In those, days, on that asphalt, there was one guy we all wanted to be. One Knick who epitomized the game as it was meant to be on those courts, the guy who took the toughest player on the other side and just beat him senseless all game. People would talk about him – not kids like me, other NBA players – in a way that made you think that they were just afraid of the guy. His name was Dave DeBuschere and he was the Knicks enforcer. He played what we called BIG D – big defense. It wasn’t that he was a dirty player. I never, ever remember seeing him shove a guy or hit someone late after a whistle. It wasn’t like that. It was that he was relentless. No one got by DeBuschere. You just didn’t. On the West Side people said “he played the game right.” I remember him talking in an interview about his stomach muscles being so sore after a game that it was like they were going to cramp. It was different over there, on the West Side. It was about defense, about standing your ground. You earned respect for getting knocked down and getting up and keeping your mouth shut.

For me, as the littlest guy on the court always, the only way I got respect was to get hit, or to take a hit, and just live with what came. I remember getting hit so hard by a kid determined to just go through me (he was at least 8 inches taller than me) that my feet just left the ground. I heard it more than I felt it, and I swear the guy didn’t so much go into me as through me – an Agent Smith kind of morph where he came out on the other side and left me absolutely flat on my back.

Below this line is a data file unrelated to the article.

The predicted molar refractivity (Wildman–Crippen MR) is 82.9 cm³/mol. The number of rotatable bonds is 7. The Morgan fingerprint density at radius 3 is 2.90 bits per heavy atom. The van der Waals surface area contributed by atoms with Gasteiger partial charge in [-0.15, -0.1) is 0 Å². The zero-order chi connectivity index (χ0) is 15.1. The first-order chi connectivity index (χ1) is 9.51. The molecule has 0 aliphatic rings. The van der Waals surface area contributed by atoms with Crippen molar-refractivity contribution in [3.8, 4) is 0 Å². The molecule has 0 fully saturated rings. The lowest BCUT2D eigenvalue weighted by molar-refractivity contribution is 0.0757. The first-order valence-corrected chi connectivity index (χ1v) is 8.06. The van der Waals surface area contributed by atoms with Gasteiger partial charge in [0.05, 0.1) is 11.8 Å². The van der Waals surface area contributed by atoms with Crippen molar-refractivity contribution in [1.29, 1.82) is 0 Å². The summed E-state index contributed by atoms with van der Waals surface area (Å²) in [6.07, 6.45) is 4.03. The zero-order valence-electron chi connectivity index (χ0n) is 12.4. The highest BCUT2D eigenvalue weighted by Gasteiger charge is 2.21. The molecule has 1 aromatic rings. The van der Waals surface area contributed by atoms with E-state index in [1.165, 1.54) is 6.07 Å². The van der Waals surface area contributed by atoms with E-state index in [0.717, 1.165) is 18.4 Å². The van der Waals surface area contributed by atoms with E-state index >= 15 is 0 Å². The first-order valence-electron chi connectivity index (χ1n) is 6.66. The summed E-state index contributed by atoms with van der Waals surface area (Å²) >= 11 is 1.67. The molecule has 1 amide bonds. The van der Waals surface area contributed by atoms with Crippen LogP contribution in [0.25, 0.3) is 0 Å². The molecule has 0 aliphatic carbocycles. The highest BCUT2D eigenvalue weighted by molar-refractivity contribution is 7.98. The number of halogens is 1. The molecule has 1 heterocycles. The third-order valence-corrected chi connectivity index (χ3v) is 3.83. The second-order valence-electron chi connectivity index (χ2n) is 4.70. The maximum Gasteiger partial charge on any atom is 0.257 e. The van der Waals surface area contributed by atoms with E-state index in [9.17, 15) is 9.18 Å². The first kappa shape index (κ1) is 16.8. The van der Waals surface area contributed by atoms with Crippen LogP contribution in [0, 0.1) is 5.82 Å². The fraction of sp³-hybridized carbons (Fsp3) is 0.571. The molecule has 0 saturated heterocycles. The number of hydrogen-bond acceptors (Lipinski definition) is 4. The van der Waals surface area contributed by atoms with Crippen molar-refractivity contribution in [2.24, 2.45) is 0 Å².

We lost that game. Bad. Really bad. Like, I’m not even sure we scored – that kind of bad. But at the end, when I went back over to the side, along the chain-link, the guy who had taken me out came over to me. I think I figured I was about to get punched in the face for something.

“What do you weigh, man, like 50 pounds?”

I had no idea what to say. Like I said, I figured my teeth were about to be rearranged.

“This isn’t your neighborhood. You can get in it just by walking the wrong side of the street and you so little nobody would know nothing. Why you here?”

I said something about just wanting to play the game – some dumb response to impending doom.

“Well, OK. I can’t do nothing for you outside this fence, but when you’re in here, you’re OK. Anybody gets run down like you do all the time and gets up for more can play – at least until you end up in the hospital or something.”